In Syria on Monday, thousands fled Aleppo, after government forces recaptured large portions of the city from rebel fighters. It could be a turning point in Syria’s five-and-a-half-year-old civil war.
Three months of non-stop shelling and bombing finally paid off for Syria’s army, its allies and its Russian backers. Troops punched into rebel-held eastern Aleppo over the weekend and now control 40 percent of the territory held by the opposition since 2012.
All day, civilians have been streaming out of the battle zone.
On Monday, regime and Russian soldiers, who for weeks have been attacking their homes, instead offered the refugees bus transport away from danger, and desperately needed food.
Fatima Akil says she hasn’t eaten for three days -- not even bread.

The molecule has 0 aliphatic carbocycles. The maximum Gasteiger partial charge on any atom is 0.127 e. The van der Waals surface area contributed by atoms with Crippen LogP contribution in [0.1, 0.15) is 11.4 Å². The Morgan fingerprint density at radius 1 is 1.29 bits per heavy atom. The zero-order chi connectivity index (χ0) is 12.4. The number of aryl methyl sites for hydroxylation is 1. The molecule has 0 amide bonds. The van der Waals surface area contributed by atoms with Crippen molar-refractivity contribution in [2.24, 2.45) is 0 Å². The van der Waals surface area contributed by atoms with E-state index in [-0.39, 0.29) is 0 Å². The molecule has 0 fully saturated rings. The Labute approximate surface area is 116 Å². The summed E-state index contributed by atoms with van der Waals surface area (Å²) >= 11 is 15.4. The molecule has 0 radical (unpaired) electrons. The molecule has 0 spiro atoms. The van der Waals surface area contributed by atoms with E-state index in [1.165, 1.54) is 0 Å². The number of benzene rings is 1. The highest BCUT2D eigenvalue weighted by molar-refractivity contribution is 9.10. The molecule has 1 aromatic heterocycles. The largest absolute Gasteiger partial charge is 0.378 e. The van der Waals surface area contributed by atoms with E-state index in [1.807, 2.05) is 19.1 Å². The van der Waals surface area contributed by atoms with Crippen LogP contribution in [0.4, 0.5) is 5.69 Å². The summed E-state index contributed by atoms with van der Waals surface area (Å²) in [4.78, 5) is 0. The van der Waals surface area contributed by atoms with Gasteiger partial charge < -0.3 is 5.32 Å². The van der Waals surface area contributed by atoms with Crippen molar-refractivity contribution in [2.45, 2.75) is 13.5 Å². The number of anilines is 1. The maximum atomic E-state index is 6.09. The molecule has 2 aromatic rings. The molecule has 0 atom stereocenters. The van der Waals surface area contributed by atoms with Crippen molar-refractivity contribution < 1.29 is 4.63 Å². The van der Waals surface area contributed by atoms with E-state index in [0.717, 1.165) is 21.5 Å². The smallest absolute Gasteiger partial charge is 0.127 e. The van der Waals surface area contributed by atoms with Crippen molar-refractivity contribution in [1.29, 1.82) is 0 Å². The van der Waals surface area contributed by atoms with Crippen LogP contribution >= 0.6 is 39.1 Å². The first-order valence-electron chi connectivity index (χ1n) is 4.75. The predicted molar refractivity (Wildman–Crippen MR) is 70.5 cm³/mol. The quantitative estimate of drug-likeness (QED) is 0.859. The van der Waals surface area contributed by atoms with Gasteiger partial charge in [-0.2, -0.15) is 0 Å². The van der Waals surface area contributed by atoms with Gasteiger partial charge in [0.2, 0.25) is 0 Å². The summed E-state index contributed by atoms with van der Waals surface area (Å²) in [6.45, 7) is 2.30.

Another woman fled with her dead mother in a wheelchair.
“My mother died of hunger,” the woman said. “We’ve had very little to eat or drink for five months.”
As the Syrian army and its allies continue to press forward, hoping to bring the whole of Aleppo under the control of Syrian President Bashar al-Assad, there’s no solid information on how many people have escaped into government territory.
But it’s a fraction of eastern Aleppo’s roughly 200,000 people.
There are reports that many of them are fleeing the Syrian army’s offensive and heading deeper into rebel territory, which means there’s more fighting and bloodshed ahead.